Before you turn up the heat

A properly maintained furnace not only runs better, it’s safer.

Make annual furnace maintenance part of your regular routine. Maintenance improves your furnace performance and your comfort, and it’s important for your well-being too.

A professional furnace tune-up should include the following:
  • Check the system cycle to make sure it starts, operates, and shuts down properly
  • Check gas connections and gas pressure
  • Check vent system for blocks, leaks, or damage
  • Check air gills and louvers for blockage
  • Check burners for proper ignition and flame; clean if necessary
  • Check drain system for blocks or leaks
  • Check blower wheel and clean if necessary
  • Test voltage and current on the motor
  • Check wiring for damage
  • Check and replace filters (see do-it-yourself below)
Monitor carbon dioxide
A proper furnace inspection should include a carbon monoxide leak test. This odorless, colorless gas can cause serious injury or death. You also should install carbon monoxide detectors on every level of your home for constant monitoring.

Shut it down
If your furnace starts making new, unfamiliar sounds or emits an unusual odor, shut it down and call for an inspection. Keep an eye out for visible signs of malfunction, such as burns or rust. Unusual amounts of moisture on the insides of your windows also may indicate your furnace isn’t working.

Clean or change the air filters in your furnace or central air conditioner once a month. A dirty filter increases energy costs and can lead to equipment malfunction.

4 steps to prevent garage fires

Garage fires spread farther and cause more injuries than fires that start anywhere else in the home, according to FEMA.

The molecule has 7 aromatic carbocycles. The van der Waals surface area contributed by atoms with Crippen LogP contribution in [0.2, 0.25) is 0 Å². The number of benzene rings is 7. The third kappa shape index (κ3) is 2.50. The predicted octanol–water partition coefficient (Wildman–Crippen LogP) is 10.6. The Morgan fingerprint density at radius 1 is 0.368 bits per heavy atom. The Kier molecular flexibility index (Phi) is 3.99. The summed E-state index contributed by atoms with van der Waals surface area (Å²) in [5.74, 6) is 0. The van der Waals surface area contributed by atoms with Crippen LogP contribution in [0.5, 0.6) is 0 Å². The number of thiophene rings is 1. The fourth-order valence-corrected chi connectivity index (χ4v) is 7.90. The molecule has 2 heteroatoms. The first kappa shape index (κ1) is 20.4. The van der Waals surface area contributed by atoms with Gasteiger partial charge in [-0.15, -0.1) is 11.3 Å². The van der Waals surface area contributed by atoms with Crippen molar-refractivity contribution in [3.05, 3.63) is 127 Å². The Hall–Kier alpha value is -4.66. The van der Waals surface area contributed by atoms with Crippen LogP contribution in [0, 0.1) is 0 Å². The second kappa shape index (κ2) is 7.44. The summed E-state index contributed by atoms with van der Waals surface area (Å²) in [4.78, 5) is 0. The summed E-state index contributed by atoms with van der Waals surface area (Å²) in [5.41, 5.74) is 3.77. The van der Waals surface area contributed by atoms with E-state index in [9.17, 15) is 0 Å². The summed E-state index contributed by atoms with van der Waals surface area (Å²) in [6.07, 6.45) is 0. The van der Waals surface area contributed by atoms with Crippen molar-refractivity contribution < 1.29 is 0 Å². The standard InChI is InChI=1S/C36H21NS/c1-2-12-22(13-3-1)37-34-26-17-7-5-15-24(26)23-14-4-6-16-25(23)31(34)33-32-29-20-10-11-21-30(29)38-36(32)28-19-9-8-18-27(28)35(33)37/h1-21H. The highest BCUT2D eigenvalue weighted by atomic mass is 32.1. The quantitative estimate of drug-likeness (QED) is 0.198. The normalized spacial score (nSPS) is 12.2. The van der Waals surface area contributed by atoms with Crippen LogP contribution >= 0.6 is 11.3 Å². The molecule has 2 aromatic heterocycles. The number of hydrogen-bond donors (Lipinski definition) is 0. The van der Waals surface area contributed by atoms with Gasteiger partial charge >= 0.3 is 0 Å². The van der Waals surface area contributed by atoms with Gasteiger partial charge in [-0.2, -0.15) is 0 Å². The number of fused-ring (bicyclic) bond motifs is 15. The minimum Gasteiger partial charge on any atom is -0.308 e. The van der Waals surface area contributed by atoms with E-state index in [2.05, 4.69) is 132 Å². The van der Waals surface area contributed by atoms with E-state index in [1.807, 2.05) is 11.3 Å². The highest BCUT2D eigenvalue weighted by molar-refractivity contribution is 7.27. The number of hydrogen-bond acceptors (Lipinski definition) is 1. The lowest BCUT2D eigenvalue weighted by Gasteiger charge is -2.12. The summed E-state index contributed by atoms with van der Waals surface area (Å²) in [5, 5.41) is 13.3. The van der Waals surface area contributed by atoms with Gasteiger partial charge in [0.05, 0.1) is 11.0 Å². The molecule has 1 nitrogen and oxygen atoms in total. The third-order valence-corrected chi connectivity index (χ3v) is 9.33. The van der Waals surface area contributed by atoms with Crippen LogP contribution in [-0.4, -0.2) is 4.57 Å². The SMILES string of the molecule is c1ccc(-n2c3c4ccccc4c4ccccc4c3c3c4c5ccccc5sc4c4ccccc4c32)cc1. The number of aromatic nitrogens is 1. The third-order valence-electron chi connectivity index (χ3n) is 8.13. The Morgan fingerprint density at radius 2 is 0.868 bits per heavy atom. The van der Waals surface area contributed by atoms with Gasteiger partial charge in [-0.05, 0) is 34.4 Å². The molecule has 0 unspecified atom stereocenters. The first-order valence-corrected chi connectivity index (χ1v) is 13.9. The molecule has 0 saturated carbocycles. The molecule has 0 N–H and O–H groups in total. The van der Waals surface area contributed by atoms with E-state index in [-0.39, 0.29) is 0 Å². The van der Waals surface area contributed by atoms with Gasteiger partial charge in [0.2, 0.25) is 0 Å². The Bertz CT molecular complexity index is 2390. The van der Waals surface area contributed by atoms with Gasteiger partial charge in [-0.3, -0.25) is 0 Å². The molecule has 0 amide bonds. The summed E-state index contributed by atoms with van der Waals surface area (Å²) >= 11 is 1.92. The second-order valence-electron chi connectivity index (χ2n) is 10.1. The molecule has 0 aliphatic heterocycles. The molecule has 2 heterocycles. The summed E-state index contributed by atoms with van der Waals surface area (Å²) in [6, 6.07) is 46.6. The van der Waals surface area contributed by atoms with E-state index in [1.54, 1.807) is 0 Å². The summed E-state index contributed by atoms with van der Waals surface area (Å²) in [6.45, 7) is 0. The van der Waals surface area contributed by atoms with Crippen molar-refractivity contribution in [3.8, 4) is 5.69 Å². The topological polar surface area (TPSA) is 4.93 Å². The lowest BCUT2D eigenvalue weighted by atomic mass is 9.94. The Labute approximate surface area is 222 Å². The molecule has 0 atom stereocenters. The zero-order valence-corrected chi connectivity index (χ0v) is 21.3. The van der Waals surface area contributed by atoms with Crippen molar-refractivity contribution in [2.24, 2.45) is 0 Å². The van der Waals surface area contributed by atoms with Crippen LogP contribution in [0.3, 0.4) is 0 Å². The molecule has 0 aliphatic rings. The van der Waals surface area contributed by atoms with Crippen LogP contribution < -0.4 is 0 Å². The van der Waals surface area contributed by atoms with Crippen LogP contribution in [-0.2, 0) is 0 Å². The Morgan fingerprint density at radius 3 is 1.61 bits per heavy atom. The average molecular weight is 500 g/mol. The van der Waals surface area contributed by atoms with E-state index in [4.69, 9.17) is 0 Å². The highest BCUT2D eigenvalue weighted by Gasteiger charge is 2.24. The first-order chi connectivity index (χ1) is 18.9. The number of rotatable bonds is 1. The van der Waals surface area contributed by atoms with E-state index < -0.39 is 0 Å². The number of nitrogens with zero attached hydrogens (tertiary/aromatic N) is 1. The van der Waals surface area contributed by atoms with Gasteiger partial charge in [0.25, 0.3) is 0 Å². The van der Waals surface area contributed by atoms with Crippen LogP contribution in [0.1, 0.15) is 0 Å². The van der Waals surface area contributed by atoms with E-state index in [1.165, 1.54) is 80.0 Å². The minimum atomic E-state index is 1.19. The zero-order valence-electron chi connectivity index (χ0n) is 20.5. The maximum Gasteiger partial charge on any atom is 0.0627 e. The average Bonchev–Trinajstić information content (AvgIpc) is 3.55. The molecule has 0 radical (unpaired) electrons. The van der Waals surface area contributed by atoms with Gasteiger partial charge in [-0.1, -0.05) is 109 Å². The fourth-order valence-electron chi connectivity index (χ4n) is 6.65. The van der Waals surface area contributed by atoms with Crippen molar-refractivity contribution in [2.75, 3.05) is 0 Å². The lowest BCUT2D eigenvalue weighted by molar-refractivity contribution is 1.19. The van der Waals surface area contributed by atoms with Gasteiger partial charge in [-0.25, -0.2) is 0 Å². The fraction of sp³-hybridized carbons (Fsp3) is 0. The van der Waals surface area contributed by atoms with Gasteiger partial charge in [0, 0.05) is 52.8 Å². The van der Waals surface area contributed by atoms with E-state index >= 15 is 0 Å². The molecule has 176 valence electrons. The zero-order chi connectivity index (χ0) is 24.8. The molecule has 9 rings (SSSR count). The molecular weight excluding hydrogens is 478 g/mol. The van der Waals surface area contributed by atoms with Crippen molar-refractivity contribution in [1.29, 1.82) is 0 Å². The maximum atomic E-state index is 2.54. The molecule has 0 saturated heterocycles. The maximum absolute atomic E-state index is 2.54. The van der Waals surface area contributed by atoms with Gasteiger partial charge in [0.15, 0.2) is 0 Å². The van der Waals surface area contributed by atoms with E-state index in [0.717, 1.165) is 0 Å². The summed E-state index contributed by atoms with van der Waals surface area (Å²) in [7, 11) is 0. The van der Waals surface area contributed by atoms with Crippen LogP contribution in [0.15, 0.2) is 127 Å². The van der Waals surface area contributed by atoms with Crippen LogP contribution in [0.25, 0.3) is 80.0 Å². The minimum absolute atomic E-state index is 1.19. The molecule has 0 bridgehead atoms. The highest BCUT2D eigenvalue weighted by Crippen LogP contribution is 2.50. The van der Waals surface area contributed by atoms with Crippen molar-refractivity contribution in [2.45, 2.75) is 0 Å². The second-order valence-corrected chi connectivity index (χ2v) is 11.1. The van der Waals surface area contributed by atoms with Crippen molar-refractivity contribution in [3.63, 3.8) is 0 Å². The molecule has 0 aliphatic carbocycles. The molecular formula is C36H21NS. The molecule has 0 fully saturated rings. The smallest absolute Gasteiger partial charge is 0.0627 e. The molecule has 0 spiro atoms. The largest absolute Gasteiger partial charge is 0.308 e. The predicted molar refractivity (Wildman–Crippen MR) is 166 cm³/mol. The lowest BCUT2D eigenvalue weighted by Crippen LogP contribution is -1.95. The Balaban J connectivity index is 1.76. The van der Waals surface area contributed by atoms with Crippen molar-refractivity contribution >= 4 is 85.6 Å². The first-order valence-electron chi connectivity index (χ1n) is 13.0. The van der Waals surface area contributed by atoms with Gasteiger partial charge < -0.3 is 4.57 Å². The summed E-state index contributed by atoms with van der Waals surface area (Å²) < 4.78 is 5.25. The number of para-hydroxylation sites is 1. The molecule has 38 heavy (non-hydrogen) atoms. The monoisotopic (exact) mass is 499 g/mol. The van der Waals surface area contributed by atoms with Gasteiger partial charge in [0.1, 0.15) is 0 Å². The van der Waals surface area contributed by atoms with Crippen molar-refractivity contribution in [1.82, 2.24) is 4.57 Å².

Garages often are full of paints, solvents, and other chemicals that will fuel a flame. Plus, they are generally home to tools and large appliances that can generate heat and ignite a fire.

Help prevent fires (and slow the spread if one occurs) by making safe choices:

Step one: Charge safely 
Garage fires are most often caused by electrical malfunctions, typically due to damaged wires, shorts, and overloaded circuits. When charging tools, only plug one tool into an outlet at a time. Check your extension cords for damage before use, and never use an extension cord as a long-term power source.

Step two: Store safely 
If you can, store oils, gasoline, and varnishes in a backyard shed, away from your home. If not, be sure these items are stored well away from appliances and tool chargers. Don’t leave oily rags lying around either. Store them in a well-covered metal can or hang them outside to dry before disposal.

Step three: Install a heat detector 
Smoke alarms are not designed for use in garages. Instead, install a heat detector that will alert you when ambient temperatures reach a certain point, indicating a fire.

Step four: Upgrade construction 
For attached garages, install a 20-minute fire-rated door between the garage and the house. Cover the wall that attaches to your home with ½-inch gypsum board. Do the same to the ceiling if you have living space above the garage.

And as always, it’s a good idea to keep a fire extinguisher in your garage, preferably close to an exit door.